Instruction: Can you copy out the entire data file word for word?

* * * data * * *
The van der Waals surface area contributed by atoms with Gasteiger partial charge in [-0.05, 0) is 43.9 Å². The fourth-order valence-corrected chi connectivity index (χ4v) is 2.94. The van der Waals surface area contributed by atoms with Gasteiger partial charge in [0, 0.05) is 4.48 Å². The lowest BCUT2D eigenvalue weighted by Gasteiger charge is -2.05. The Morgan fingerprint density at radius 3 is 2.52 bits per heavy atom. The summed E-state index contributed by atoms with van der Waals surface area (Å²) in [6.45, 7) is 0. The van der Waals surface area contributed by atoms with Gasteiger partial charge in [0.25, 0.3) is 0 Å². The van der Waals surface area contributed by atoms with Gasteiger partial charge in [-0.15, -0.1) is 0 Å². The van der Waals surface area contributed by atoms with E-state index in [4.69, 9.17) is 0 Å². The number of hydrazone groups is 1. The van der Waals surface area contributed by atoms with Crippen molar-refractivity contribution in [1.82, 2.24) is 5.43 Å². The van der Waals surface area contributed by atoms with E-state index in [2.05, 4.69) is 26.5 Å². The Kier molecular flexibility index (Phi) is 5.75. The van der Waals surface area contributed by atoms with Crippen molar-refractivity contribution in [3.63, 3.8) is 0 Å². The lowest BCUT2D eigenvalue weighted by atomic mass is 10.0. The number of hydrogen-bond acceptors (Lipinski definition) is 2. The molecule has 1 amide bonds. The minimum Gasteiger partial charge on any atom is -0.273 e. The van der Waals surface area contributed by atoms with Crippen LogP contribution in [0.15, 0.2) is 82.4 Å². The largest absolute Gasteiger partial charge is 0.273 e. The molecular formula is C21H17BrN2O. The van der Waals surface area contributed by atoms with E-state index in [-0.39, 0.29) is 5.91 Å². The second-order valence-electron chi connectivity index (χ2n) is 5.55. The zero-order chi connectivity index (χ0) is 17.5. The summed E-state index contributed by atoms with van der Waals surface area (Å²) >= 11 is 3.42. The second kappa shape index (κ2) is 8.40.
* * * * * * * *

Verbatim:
The van der Waals surface area contributed by atoms with Gasteiger partial charge in [-0.05, 0) is 43.9 Å². The fourth-order valence-corrected chi connectivity index (χ4v) is 2.94. The van der Waals surface area contributed by atoms with Gasteiger partial charge in [0, 0.05) is 4.48 Å². The lowest BCUT2D eigenvalue weighted by Gasteiger charge is -2.05. The Morgan fingerprint density at radius 3 is 2.52 bits per heavy atom. The summed E-state index contributed by atoms with van der Waals surface area (Å²) in [6.45, 7) is 0. The van der Waals surface area contributed by atoms with Gasteiger partial charge in [0.25, 0.3) is 0 Å². The van der Waals surface area contributed by atoms with Gasteiger partial charge in [-0.15, -0.1) is 0 Å². The van der Waals surface area contributed by atoms with E-state index in [4.69, 9.17) is 0 Å². The number of hydrazone groups is 1. The van der Waals surface area contributed by atoms with Crippen molar-refractivity contribution in [1.82, 2.24) is 5.43 Å². The van der Waals surface area contributed by atoms with E-state index in [2.05, 4.69) is 26.5 Å². The Kier molecular flexibility index (Phi) is 5.75. The van der Waals surface area contributed by atoms with Crippen molar-refractivity contribution in [3.63, 3.8) is 0 Å². The lowest BCUT2D eigenvalue weighted by atomic mass is 10.0. The number of hydrogen-bond acceptors (Lipinski definition) is 2. The molecule has 1 amide bonds. The minimum Gasteiger partial charge on any atom is -0.273 e. The van der Waals surface area contributed by atoms with Crippen LogP contribution in [0.15, 0.2) is 82.4 Å². The largest absolute Gasteiger partial charge is 0.273 e. The molecular formula is C21H17BrN2O. The van der Waals surface area contributed by atoms with E-state index in [-0.39, 0.29) is 5.91 Å². The second-order valence-electron chi connectivity index (χ2n) is 5.55. The zero-order chi connectivity index (χ0) is 17.5. The summed E-state index contributed by atoms with van der Waals surface area (Å²) >= 11 is 3.42. The second kappa shape index (κ2) is 8.40.